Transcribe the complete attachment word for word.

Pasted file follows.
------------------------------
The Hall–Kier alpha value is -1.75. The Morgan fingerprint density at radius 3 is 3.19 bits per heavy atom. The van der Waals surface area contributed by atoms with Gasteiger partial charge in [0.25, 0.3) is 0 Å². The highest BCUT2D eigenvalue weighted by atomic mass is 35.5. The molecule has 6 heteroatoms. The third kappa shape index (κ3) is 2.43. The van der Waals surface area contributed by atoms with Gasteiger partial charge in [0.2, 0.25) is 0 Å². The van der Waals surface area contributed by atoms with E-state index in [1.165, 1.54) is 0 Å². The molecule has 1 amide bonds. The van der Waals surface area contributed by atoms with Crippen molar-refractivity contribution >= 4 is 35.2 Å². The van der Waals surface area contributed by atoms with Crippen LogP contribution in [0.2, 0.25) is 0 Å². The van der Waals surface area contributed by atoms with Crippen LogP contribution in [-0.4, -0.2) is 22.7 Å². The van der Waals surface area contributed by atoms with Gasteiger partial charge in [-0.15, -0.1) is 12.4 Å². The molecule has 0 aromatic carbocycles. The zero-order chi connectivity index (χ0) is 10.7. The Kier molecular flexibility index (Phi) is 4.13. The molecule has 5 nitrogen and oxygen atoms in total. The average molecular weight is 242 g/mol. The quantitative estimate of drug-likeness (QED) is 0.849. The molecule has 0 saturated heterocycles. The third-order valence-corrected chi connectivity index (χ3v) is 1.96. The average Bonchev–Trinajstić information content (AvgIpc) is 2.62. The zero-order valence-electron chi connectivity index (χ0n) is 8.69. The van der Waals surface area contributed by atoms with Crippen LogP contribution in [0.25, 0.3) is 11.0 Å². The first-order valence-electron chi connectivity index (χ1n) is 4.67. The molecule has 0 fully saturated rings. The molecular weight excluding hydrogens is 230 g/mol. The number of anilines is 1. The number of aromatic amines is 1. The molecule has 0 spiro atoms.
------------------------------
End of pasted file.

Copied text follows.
The Hall–Kier alpha value is -1.75. The Morgan fingerprint density at radius 3 is 3.19 bits per heavy atom. The van der Waals surface area contributed by atoms with Gasteiger partial charge in [0.25, 0.3) is 0 Å². The highest BCUT2D eigenvalue weighted by atomic mass is 35.5. The molecule has 6 heteroatoms. The third kappa shape index (κ3) is 2.43. The van der Waals surface area contributed by atoms with Gasteiger partial charge in [0.2, 0.25) is 0 Å². The van der Waals surface area contributed by atoms with E-state index in [1.165, 1.54) is 0 Å². The molecule has 1 amide bonds. The van der Waals surface area contributed by atoms with Crippen molar-refractivity contribution >= 4 is 35.2 Å². The van der Waals surface area contributed by atoms with Crippen LogP contribution in [0.2, 0.25) is 0 Å². The van der Waals surface area contributed by atoms with Crippen LogP contribution in [-0.4, -0.2) is 22.7 Å². The van der Waals surface area contributed by atoms with Gasteiger partial charge in [-0.15, -0.1) is 12.4 Å². The molecule has 0 aromatic carbocycles. The zero-order chi connectivity index (χ0) is 10.7. The Kier molecular flexibility index (Phi) is 4.13. The molecule has 5 nitrogen and oxygen atoms in total. The average molecular weight is 242 g/mol. The quantitative estimate of drug-likeness (QED) is 0.849. The molecule has 0 saturated heterocycles. The third-order valence-corrected chi connectivity index (χ3v) is 1.96. The average Bonchev–Trinajstić information content (AvgIpc) is 2.62. The zero-order valence-electron chi connectivity index (χ0n) is 8.69. The van der Waals surface area contributed by atoms with Crippen LogP contribution in [0.25, 0.3) is 11.0 Å². The first-order valence-electron chi connectivity index (χ1n) is 4.67. The molecule has 0 fully saturated rings. The molecular weight excluding hydrogens is 230 g/mol. The number of anilines is 1. The number of aromatic amines is 1. The molecule has 0 spiro atoms.